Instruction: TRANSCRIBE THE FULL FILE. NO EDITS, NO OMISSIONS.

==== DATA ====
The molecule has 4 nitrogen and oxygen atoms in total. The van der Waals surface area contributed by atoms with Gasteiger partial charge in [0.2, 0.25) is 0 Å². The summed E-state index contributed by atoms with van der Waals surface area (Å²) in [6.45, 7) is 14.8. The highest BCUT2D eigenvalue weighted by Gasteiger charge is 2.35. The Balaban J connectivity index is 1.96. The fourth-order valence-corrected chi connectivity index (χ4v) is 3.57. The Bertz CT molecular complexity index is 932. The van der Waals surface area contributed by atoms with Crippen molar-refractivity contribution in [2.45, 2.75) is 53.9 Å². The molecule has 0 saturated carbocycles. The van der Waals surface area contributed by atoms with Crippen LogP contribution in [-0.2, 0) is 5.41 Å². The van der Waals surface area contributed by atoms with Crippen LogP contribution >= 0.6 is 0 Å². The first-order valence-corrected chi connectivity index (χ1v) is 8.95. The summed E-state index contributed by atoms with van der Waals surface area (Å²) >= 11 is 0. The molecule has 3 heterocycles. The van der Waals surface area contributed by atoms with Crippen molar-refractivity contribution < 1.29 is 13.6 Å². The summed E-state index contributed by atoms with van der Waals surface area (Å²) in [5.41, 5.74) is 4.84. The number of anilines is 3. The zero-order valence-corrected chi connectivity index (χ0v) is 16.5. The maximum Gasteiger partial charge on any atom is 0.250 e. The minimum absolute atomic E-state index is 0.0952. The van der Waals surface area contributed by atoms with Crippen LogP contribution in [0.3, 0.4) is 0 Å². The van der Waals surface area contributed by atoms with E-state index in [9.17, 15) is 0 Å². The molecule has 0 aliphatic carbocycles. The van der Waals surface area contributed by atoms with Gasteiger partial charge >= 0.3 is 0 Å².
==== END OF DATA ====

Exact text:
The molecule has 4 nitrogen and oxygen atoms in total. The van der Waals surface area contributed by atoms with Gasteiger partial charge in [0.2, 0.25) is 0 Å². The summed E-state index contributed by atoms with van der Waals surface area (Å²) in [6.45, 7) is 14.8. The highest BCUT2D eigenvalue weighted by Gasteiger charge is 2.35. The Balaban J connectivity index is 1.96. The fourth-order valence-corrected chi connectivity index (χ4v) is 3.57. The Bertz CT molecular complexity index is 932. The van der Waals surface area contributed by atoms with Crippen molar-refractivity contribution in [2.45, 2.75) is 53.9 Å². The molecule has 0 saturated carbocycles. The van der Waals surface area contributed by atoms with Crippen LogP contribution in [-0.2, 0) is 5.41 Å². The van der Waals surface area contributed by atoms with Crippen LogP contribution >= 0.6 is 0 Å². The first-order valence-corrected chi connectivity index (χ1v) is 8.95. The summed E-state index contributed by atoms with van der Waals surface area (Å²) >= 11 is 0. The molecule has 3 heterocycles. The van der Waals surface area contributed by atoms with Crippen molar-refractivity contribution < 1.29 is 13.6 Å². The summed E-state index contributed by atoms with van der Waals surface area (Å²) in [5.41, 5.74) is 4.84. The number of anilines is 3. The zero-order valence-corrected chi connectivity index (χ0v) is 16.5. The maximum Gasteiger partial charge on any atom is 0.250 e. The minimum absolute atomic E-state index is 0.0952. The van der Waals surface area contributed by atoms with Crippen LogP contribution in [0.3, 0.4) is 0 Å². The van der Waals surface area contributed by atoms with E-state index in [9.17, 15) is 0 Å². The molecule has 0 aliphatic carbocycles. The van der Waals surface area contributed by atoms with Gasteiger partial charge >= 0.3 is 0 Å².